British authorities have threatened to force their way into Ecuador's London embassy to arrest Julian Assange even if the WikiLeaks founder is granted asylum in South America, the country's Foreign Minister claimed yesterday.
"We've received a threat by the United Kingdom... that they could storm our embassy in London if Ecuador refuses to hand in Julian Assange," Ricardo Patino said, indicating a decision on Mr Assange's application will be announced at noon today. After a meeting with Ecuadorian President, Rafael Correa, he later added: "We are not a British colony."
Mr Patino released a letter he said had been sent to the Ecuadorian government in the capital, Quito, by a British embassy official. It read: "You need to be aware that there is a legal base in the UK, the Diplomatic and Consular Premises Act 1987, that would allow us to take actions in order to arrest Mr Assange in the current premises of the Embassy. We sincerely hope that we do not reach that point, but if you are not capable of resolving this matter of Mr Assange's presence in your premises, this is an open option for us... "We need to reiterate that we consider the continued use of the diplomatic premises in this way incompatible with the Vienna Convention and unsustainable and we have made clear the serious implications that this has for our diplomatic relations."
A Ecuadorian government spokesman said last night: "We are deeply shocked by the British government's threats against the sovereignty of the Ecuadorian Embassy and their suggestion that they may forcibly enter the embassy. This a clear breach of international law and the protocols set out in the Vienna Convention.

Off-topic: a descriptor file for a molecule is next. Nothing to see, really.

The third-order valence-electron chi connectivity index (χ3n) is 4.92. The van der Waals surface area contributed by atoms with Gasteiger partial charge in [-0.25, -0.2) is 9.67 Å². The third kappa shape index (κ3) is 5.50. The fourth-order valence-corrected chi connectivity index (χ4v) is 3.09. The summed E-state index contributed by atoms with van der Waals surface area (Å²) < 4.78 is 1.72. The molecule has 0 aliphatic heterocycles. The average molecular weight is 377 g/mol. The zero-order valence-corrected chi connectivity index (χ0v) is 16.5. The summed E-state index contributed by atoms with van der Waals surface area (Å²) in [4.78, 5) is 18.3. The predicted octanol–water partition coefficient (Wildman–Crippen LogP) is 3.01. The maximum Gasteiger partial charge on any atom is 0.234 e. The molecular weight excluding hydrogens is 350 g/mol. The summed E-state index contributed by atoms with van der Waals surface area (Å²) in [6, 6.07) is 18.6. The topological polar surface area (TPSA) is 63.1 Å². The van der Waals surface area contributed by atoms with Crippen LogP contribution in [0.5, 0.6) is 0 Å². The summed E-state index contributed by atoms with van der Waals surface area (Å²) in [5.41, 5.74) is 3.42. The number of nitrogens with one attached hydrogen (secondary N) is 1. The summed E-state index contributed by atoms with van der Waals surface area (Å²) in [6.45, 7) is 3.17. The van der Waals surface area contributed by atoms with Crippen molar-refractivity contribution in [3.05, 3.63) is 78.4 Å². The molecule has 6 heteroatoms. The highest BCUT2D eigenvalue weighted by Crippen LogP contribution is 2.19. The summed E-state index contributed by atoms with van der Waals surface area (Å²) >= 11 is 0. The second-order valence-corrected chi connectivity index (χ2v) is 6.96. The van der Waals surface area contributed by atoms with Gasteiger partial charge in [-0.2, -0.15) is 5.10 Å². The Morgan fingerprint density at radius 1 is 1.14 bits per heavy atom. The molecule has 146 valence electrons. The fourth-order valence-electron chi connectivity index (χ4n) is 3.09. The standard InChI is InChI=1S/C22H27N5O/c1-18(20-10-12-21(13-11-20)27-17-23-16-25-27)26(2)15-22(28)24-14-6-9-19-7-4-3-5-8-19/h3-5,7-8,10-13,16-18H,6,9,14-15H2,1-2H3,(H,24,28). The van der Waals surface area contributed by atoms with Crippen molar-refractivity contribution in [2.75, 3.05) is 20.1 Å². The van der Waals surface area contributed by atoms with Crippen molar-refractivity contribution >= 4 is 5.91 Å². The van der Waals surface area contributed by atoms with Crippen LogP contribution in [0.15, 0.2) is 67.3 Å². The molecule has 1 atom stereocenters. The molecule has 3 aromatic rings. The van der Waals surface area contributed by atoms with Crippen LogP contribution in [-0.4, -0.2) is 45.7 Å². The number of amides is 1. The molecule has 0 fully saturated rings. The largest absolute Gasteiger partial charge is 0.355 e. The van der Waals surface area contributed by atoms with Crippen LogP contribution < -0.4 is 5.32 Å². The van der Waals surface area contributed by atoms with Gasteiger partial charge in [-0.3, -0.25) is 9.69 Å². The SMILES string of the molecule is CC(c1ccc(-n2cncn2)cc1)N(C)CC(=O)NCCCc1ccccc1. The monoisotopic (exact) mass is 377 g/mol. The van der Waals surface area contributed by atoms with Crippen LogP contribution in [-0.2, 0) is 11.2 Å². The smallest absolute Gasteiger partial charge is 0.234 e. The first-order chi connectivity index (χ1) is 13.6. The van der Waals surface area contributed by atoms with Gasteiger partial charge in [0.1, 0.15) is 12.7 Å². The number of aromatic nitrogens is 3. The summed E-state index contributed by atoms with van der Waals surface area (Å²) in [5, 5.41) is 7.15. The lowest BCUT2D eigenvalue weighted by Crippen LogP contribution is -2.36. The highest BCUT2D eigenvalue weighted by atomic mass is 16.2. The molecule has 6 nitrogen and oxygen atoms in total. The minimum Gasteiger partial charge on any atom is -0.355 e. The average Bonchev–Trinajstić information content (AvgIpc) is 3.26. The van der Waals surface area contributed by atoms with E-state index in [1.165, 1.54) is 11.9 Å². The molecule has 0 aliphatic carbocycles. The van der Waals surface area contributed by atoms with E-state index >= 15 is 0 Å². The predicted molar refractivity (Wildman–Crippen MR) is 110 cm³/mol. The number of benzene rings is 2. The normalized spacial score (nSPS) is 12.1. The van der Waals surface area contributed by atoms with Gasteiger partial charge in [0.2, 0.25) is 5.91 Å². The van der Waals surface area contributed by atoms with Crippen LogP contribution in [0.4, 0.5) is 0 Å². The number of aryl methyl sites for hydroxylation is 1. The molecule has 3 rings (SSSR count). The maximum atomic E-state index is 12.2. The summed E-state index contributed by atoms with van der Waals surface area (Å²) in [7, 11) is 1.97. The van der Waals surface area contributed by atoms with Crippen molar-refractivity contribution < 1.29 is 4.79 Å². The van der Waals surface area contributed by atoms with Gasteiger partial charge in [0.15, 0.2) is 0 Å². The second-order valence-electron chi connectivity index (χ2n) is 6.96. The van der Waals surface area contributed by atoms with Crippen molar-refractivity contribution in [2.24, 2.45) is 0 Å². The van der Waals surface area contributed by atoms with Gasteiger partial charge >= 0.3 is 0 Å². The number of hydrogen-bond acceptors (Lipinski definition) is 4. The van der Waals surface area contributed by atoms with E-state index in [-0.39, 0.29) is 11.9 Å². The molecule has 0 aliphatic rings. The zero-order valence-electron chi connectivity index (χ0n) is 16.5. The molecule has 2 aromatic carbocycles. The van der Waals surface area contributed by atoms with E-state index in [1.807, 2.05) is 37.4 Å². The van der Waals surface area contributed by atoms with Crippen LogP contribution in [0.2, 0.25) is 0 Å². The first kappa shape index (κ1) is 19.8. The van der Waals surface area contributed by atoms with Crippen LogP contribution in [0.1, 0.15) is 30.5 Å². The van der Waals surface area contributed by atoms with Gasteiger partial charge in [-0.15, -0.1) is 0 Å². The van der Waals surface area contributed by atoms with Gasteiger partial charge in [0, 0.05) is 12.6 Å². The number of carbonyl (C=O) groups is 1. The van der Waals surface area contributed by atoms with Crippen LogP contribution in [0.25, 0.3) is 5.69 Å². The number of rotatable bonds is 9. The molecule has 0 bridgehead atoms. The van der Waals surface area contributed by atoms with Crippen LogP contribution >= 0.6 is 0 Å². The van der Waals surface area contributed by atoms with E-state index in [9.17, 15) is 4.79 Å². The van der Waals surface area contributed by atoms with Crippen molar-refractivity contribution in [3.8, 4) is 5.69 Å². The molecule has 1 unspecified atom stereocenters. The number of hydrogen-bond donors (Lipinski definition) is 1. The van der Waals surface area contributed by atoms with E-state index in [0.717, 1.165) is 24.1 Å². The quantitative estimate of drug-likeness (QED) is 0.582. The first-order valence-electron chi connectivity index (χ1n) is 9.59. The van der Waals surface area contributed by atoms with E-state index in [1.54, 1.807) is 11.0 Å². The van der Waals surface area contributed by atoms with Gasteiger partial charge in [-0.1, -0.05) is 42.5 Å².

"Throughout out the last 56 days Mr Julian Assange has been in the Embassy, the Ecuadorian Government has acted honourably in all our attempts to seek a resolution to the situation. "This stands in stark contrast to the escalation of the British Government today with their threats to break down the door of the Ecuadorian Embassy. Instead of threatening violence against the Ecuadorian Embassy, the British Government should use its energy to find a peaceful resolution to this situation which we are aiming to achieve."
Mr Assange entered Ecuador's embassy in west London in June after his final appeal against extradition to Sweden, where he is wanted for questioning on allegations of sexual abuse, was turned down by the Supreme Court.
The online activist claims that, should he be flown to Sweden, he will ultimately be passed on to US authorities for trial on charges of treason for publishing state secrets. A Foreign Office spokeswoman said last night: "We have consistently made our position clear in our discussions with the government of Ecuador. The UK has a legal obligation to extradite Mr Assange to Sweden to face questioning over allegations of sexual offences and we remain determined to fulfil this obligation. We have an obligation to extradite Mr Assange and it is only right that we give Ecuador the full picture.
"Throughout this process we have drawn the Ecuadorians' attention to relevant provisions of our law, whether, for example, the extensive human rights safeguards in our extradition procedures, or the legal status of diplomatic premises in the UK. We are still committed to reaching a mutually acceptable solution."
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